Why Shouldn't The United States Present Evidence Of Ussama Bin Laden's Guilt Before Bombing Afghanistan?

We were so pleased to see Tim Russert put before Secretary Of State Colin Powell the two questions that so few have been willing to ask. Russert asked Secretary Powell two questions, which we paraphrase: 1) Are you sure that Bin Laden is responsible for the terrorist attack and 2) Will you be releasing a white paper that will show evidence of who was involved in “order to put people’s minds at ease”? Powell’s response was that they were sure that if not Bin Laden, than his group Al-Queda was involved and that sometime in the future a paper will be released that will make crystal clear all of the evidence against Bin Laden and associates.

We were interested in Russert’s line of questioning because we did not find the Taliban’s response to President Bush’s demand, Thursday night, that they turn over Bin Laden to the United States, to be unreasonable. The Taliban said that they would not hand Bin Laden over until they were provided with evidence of his involvement in the World Trade Center and Pentagon attacks. U.S. government officials and the media shirked at the Taliban’s response all day Friday and into the weekend, with some ridiculing their counter-position, but we didn’t find anything worth mocking in what the Taliban requested.

While many people may detest Bin Laden and the Taliban for a variety of reasons we don’t see how that disposition should justify the United States’ stance that the Taliban must hand over Bin Laden, without evidence, or suffer the fate they have planned for him. The do-what-we-say-no-questions-asked approach is not only inappropriate but feeds into the argument that the United States is a bastion of imperialism believing that it can do whatever it wants, whenever it wants, to whomever it wants.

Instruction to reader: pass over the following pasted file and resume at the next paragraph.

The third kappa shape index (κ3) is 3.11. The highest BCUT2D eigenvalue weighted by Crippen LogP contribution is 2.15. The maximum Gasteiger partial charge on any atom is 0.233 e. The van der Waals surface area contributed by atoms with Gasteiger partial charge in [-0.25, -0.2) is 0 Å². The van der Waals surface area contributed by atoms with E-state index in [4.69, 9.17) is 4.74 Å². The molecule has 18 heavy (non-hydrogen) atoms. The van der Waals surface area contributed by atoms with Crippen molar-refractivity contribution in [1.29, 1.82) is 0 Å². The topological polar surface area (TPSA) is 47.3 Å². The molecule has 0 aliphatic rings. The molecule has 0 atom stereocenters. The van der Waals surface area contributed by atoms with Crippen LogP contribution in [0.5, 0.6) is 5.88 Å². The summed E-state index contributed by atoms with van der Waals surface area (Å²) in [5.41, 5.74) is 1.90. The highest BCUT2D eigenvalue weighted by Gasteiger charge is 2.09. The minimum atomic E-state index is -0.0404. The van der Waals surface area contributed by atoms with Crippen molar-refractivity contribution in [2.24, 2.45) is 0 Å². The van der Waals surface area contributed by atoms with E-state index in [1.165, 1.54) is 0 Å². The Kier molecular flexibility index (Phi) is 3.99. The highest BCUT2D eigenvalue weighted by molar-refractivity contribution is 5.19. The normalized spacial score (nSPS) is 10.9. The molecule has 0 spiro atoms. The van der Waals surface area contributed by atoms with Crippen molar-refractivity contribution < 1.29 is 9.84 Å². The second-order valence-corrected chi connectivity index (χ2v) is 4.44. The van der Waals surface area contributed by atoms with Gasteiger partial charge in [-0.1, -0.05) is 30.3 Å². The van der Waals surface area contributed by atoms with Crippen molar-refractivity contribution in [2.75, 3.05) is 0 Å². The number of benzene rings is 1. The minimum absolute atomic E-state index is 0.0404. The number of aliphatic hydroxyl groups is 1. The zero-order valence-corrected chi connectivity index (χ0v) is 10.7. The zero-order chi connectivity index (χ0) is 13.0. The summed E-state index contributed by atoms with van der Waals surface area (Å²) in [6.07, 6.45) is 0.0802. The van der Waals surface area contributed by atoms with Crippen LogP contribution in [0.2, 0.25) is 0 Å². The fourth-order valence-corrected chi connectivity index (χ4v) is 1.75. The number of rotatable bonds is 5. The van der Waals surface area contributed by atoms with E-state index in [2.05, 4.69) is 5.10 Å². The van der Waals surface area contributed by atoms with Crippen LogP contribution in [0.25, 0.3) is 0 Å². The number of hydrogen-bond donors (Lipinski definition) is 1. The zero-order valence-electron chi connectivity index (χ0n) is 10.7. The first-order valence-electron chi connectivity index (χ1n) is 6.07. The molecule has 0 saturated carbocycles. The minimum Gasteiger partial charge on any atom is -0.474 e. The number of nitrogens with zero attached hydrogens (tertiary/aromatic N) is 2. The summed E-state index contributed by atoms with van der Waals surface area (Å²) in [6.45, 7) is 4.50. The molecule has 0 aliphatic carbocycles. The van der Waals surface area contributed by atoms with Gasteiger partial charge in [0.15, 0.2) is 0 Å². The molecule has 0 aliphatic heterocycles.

In addition, we wonder about the mob-mentality that so comfortably accepts, on face-value, the U.S. government's evolving assertion(s) regarding who is responsible for the WTC and Pentagon attack. First we were told that Bin Laden is the sole mastermind behind the planning. Then it is broadcast that more than Bin Laden is behind what happened and that it involves the international Al-Queda network. Now we are asked to believe that Bin Laden and Al-Queda are responsible for the attack but possibly with an assist from Saddam Hussein and/or Iraqi intelligence agents. And all along the way, the general public finds itself increasingly dependent upon a media that is getting all of its "breaking news"; regarding who is responsible for the attacks from "anonymous", "senior" or "high-level" Pentagon, State Department or White House officials, speaking on background.

Our first reaction to the Taliban's response to President Bush's address to the entire U.S. Congress and nation, was that it was reasonable in terms of what international law mandates and consistent with how the United States would respond if it were confronted with the same demand. Certainly, the United States government would never hand over an American citizen who was a suspected criminal, no matter how notorious, without being presented with some form of evidence or an indictment regarding the alleged crimes of that individual.